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Brass Pickle solution?

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  • Brass Pickle solution?

    I have a brass assembly that I'm attempting to electroless nickel by way of a homebrew kit. The brass bit is made of of several smaller pieces soldered together, and presents something of a major challenge to try and clean manually with rags and polish (especially internally.)

    The E-Nickel how-to states clearly that the brass needs to be sparkling clean; any tarnish or smut reduces the ability of the nickel to stick and thus could lead to peeling.

    The part I have is pretty well tarnished- not actually corroded, but definitely smutty and covered in dark spots and fingerprints.

    Is there an easy homebrew solution I could soak this thing in to get the tarnish off? I can do the outside manually, if need be, but I'm worried about the internal passages, and inside threaded holes, etc.

    I've heard of vinegar and salt, but most of what I've read says that's something to be wiped on with a rag, not as a "bright dip".

    Any suggestions?

    Doc's Machine. (Probably not what you expect.)

  • #2
    Try this. YMMV.
    Free software for calculating bolt circles and similar: Click Here


    • #3
      ammonia cleans brass too. Luquid ammonia with some other detergents is a popular cleaner for the clock trade, although there are some who would rather not use it for various reasons, but it can do a nice job.


      • #4
        Sulphuric acid is the pickle of choice, but it does leave the red residue. This can usually be brushed off. The hydrogen peroxide system is interesting, and certainly worth a try.
        With any pickling operation, the clean metal will start to oxidize immediately, and should be placed in the treating solution ASAP.
        Jim H.


        • #5
          Try table salt and lemon juice for a non-toxic brew that really cleans brass and copper! Use Kosher (coarse) salt as an abrasive in a lemon juice slurry. Rub all over with a cloth. This stuff won't take away any metal and it works great. You may want to add just a small touch of soap if you're concerned with oil contamination. Good luck!


          • #6
            The material to use is Sparex no 2. This is a buffered acid mix and is the standard material to use in jewelery making and small metal sculpture/metalsmithing.

            Use for non-ferrous material, and don't get any iron in it.

            Soak in the heated solution and it will be pickeled clean.

            Link to one supplier: 3lb can is $8 or so.



            • #7
              What's wrong with using Brasso? That stuff works wonders with Army insignia brass. Wipe on, ..wipe off.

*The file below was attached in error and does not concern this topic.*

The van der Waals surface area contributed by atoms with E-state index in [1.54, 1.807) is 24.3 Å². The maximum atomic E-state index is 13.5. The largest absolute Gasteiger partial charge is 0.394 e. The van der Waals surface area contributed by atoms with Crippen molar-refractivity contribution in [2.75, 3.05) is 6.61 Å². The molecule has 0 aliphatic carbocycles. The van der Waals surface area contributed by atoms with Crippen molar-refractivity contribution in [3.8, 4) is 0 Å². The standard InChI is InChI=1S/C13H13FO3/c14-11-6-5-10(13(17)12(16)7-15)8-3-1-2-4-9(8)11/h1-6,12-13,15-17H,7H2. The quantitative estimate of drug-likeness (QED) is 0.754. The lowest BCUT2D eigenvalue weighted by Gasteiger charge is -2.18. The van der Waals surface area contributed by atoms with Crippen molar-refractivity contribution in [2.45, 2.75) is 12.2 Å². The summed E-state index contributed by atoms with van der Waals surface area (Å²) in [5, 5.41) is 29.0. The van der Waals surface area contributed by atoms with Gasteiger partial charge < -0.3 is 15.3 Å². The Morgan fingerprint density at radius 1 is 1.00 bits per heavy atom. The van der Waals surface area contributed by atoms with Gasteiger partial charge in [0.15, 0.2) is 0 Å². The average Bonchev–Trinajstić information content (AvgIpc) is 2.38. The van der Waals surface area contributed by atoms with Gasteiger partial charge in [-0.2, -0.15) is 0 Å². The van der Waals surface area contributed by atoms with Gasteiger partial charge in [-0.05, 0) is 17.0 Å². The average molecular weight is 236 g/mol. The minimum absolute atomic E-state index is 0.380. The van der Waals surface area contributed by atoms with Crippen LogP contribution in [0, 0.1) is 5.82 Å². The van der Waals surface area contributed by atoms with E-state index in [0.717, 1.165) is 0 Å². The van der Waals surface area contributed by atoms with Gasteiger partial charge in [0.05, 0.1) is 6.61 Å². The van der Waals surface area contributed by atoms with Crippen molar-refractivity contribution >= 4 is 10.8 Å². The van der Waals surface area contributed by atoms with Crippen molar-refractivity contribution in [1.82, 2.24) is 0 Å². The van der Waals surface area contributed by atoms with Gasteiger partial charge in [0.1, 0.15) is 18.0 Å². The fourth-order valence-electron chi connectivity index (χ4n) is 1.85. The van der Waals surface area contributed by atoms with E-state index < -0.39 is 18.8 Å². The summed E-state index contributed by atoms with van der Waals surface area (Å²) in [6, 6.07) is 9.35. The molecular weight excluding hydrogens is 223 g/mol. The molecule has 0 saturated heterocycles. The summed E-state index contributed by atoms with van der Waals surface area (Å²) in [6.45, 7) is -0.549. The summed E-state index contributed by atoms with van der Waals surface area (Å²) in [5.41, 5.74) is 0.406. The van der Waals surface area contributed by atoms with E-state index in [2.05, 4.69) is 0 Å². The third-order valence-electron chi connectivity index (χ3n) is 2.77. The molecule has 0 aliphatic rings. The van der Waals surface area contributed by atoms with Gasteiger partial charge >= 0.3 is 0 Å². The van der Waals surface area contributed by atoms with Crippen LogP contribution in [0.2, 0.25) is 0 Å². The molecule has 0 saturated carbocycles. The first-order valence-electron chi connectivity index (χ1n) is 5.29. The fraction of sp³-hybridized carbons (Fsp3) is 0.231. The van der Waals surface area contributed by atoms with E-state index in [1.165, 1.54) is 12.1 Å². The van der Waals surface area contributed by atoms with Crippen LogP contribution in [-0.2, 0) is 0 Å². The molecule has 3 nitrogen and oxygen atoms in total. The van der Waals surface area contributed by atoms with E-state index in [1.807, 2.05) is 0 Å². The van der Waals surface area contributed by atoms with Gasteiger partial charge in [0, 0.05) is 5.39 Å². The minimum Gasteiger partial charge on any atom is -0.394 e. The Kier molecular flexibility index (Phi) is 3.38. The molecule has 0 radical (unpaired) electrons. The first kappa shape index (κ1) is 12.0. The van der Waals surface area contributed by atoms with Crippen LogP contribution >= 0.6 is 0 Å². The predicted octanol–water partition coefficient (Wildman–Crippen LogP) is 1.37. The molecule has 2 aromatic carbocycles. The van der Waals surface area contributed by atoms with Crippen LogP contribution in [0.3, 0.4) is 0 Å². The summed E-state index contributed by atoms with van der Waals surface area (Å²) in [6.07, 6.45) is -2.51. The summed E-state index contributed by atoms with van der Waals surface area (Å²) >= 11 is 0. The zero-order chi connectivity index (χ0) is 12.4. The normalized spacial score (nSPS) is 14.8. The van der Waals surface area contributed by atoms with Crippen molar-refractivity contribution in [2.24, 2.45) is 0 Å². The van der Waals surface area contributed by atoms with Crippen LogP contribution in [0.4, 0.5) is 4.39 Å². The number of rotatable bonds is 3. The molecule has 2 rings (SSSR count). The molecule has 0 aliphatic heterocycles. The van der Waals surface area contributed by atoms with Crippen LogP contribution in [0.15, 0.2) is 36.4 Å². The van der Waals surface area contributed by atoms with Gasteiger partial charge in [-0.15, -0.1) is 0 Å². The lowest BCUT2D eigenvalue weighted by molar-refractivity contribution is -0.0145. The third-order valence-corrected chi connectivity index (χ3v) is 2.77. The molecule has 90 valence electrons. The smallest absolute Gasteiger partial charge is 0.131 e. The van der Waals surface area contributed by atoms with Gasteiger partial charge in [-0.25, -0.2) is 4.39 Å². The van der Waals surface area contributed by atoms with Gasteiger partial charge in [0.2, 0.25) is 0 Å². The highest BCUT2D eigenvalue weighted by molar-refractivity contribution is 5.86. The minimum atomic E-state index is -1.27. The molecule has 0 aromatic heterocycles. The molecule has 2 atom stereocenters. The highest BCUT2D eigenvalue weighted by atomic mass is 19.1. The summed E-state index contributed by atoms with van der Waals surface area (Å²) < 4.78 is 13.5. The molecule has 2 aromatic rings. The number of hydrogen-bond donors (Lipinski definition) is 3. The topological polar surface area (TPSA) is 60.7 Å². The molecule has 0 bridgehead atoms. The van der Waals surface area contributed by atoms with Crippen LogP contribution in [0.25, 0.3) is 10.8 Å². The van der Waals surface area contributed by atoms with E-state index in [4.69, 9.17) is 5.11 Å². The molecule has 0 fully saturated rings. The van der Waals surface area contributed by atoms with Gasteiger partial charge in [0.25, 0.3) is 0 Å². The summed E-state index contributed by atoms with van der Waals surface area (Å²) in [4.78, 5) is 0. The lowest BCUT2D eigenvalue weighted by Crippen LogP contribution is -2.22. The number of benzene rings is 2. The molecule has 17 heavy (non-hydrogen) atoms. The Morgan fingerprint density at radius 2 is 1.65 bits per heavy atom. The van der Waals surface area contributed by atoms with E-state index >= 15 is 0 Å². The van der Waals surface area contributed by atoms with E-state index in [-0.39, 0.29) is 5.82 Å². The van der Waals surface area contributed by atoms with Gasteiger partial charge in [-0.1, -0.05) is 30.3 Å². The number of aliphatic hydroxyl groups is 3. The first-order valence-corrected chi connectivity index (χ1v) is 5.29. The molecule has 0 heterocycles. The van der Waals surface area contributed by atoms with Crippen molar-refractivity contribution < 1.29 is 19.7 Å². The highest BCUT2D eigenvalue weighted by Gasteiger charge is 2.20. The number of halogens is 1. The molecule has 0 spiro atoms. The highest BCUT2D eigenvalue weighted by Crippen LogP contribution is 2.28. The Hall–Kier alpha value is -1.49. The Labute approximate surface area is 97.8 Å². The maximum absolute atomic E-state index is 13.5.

Oops, I reread the original post.., you're looking for a dip. Well, maybe use Brasso first, then soak to remove the Brasso from the crevices, holes, etc.

              [This message has been edited by lynnl (edited 12-01-2003).]
              Lynn (Huntsville, AL)


              • #8
                Here's another one.

                Put the part in an exposed aluminum pot (or put some aluminum foil in a non-iron pan if you don't have an aluminum pot)with distilled water, salt and sodium bicarbonate. Boil. The oxidation will migrate from the copper to the aluminum leaving clean, sound metal behind. Works like magic!


                • #9
                  Try some C.L.R. form local hardware store,
                  is what a lot of reloaders use to clean their brass cartriges inside and out, rinse in warm water after.


                  • #10
                    To do E Nickel,the part must be spotless and warm.
                    In Industry, they electro clean it first, then dip in distilled (De-Ionized)water, and pull the part out, and look for any dry spots as the water runs off. If it is a smooth wet film, then it is clean, otherwise, back into the cleaning solution.
                    then the part is put in an alkyline solution( Sodium Hydroxide ?) for treating, then into another De-Ionized bath, then into a Hydrocloric Acid bath, followed by a De-ionized Bath , then into the E Nickel.
                    Now all of this is done with hot tanks , like 180 degrees, and the E nickel tank must be held at 192.....and the part can NEVER dry out between baths..they spray hot de-ionized water on it while in the air, to keep it wet. The soak time is only a minute or 2 for the treatment baths and the E Nickel is according to the desired thickness required.

                    By doing this , you do not get smut on the part.
                    E Nickel detests Hydrocarbon atoms, so be careful what you do.
                    I have no idea what the soldered joints will do or if they create a problem.